“It will be just a few minutes and then we will be letting you all out,” the driver said. His words were quickly translated from English to Spanish and other languages, and the excitement grew. The excitement held as the few minutes became ten, then fifteen. Finally, the guard came back onto the bus and began unlocking the gate between the driver and the passengers.
“You’ll see restroom facilities on the other side of the square,” the guard said loudly. “Drinks and a sandwich are available in the ice chests set up on the picnic tables. One to each person.” He finished opening the gate, then stepped out the door.
Connie jumped up and ran out the door. After a full night on the bus, her bladder was about to explode, and she was thirsty. But she also knew that children and a pregnant woman should have priority, so she helped them get to the restroom first. As they walked across the square, she looked around at where they were.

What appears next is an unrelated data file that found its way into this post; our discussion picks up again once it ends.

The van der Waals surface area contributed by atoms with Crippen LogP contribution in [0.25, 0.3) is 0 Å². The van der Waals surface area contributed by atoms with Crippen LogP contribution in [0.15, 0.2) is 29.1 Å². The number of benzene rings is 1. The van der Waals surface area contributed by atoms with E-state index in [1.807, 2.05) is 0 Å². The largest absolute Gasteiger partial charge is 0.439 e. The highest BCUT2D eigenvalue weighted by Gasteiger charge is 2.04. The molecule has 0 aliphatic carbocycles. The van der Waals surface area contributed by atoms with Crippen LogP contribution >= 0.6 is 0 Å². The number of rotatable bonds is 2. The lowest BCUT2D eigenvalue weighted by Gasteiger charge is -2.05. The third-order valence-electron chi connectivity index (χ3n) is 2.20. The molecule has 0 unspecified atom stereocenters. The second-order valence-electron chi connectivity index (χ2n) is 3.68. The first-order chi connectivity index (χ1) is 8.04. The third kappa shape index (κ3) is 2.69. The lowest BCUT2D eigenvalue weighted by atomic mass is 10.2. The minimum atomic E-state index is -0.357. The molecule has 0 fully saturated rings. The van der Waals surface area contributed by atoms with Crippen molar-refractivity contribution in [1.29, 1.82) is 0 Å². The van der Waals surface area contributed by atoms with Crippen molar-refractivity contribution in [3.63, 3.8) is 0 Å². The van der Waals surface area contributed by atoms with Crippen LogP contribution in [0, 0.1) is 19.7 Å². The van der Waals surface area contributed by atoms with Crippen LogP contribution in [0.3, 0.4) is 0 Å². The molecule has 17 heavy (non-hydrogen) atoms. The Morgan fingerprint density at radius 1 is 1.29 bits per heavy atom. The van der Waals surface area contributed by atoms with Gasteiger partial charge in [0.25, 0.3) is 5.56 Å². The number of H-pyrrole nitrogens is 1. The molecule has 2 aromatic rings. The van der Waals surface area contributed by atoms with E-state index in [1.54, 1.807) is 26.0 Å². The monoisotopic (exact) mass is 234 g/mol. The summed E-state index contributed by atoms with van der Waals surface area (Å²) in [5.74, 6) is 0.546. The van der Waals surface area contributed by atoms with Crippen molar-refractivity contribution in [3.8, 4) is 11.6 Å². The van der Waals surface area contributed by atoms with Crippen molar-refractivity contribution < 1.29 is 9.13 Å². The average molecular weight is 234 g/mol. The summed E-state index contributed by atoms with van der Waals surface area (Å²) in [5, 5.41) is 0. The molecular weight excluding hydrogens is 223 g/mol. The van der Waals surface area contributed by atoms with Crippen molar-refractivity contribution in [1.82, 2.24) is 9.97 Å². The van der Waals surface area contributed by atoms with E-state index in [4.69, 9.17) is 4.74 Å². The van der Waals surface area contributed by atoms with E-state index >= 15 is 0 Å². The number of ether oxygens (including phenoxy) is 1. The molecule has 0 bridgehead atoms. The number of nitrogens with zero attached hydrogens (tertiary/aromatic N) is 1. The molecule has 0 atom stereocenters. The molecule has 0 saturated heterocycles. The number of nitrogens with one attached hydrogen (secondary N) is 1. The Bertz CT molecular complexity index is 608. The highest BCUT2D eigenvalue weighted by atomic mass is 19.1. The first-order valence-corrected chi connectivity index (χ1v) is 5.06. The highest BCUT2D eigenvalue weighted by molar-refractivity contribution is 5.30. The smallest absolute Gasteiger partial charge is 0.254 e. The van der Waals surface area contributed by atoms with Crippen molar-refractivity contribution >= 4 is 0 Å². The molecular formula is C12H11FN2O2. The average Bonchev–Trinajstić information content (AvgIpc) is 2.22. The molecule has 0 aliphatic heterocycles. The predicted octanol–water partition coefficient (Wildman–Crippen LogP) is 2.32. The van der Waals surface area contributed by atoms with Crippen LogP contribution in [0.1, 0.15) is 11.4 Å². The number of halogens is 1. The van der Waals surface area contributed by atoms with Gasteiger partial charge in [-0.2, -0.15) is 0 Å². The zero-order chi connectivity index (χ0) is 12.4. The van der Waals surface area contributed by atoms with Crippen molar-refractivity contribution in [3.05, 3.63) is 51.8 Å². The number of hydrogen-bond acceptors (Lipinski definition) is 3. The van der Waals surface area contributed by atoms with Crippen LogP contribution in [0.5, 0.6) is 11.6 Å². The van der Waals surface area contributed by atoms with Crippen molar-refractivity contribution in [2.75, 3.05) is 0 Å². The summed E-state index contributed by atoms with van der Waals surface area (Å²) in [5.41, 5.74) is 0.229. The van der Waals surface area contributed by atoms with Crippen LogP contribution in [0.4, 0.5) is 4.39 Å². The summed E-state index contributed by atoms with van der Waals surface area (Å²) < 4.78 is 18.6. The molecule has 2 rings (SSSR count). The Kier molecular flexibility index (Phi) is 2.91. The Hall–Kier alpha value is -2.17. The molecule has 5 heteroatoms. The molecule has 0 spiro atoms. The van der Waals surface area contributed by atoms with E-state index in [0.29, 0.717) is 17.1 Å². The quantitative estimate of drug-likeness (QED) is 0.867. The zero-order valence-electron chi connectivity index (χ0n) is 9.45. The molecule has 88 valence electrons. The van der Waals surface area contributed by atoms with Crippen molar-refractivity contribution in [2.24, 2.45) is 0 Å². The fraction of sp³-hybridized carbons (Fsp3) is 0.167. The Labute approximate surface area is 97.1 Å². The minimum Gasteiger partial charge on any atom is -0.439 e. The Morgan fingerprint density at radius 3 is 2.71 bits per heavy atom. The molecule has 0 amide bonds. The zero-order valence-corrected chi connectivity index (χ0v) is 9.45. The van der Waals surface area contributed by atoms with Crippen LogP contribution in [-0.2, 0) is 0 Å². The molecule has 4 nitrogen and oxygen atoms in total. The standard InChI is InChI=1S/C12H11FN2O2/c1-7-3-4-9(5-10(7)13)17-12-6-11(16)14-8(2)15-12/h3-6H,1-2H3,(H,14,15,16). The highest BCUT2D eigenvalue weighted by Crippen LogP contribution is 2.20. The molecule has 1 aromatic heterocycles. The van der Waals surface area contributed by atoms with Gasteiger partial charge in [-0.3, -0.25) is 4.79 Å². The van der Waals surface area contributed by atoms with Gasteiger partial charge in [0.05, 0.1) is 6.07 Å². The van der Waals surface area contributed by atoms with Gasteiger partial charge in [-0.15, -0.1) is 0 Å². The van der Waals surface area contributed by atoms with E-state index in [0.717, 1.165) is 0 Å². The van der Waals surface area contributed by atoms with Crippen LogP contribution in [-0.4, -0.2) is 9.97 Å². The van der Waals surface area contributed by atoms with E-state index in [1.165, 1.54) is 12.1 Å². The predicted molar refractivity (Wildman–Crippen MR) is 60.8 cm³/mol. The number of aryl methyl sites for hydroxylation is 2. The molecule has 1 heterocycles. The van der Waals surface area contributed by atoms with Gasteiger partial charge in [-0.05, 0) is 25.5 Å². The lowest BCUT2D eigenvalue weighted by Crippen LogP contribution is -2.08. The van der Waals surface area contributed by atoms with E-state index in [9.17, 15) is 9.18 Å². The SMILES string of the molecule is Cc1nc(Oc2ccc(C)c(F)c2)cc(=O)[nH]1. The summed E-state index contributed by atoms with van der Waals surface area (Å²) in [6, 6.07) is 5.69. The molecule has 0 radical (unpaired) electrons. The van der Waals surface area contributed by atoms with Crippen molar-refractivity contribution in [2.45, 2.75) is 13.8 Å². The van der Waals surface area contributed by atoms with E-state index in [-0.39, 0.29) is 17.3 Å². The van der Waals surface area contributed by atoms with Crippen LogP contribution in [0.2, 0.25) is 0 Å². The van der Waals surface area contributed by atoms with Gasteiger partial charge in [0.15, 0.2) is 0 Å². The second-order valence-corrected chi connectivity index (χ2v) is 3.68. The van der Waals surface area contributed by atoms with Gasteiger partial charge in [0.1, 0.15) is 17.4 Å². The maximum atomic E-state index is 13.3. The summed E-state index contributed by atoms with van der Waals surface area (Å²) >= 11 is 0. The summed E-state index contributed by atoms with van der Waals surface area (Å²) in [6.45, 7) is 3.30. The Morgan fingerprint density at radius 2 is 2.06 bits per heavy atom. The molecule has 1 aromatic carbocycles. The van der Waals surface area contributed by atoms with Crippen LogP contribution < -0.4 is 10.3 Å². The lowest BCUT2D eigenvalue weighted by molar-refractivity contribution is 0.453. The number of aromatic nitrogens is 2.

It was a very old, very rustic west Texas town. The square where they were parked offered no facilities beyond a flat concrete slab where the bus was parked, two picnic tables, and a very basic restroom with a rusty faucet and a hole in the floor. They took turns using it, rushing as quickly as they could in deference to those who were waiting behind them. Many of the men disappeared beyond the buildings and Connie guessed that they were making use of the wide-open spaces for restroom facilities.
It wasn’t until everyone was out of the bus and either in line for the restroom or helping others that they heard the roar of the bus’s diesel engine. Connie turned to see the doors of the bright blue bus shut and the driver kick it into gear. A second later, it was rolling back onto the highway that served as the main street of the old town.
“Wait,” Connie said. “They can’t leave us here!”
“Good riddance,” an old woman said. “We will do better on our own.”
“No, you don’t understand,” Connie said, an edge coming into her voice. “Look around you. There’s no one in this town. There hasn’t been anyone in this town for years.”
The others stopped and looked then. Sure enough, all the stores were boarded up. All the windows were broken and empty. There was only one car to be seen, and it stood on flat tires across from a gas station with an “Out of Business” sign posted in its window.
“We’re in a ghost town,” Connie muttered, mostly to herself.
One of the women began to whimper and another began to wail.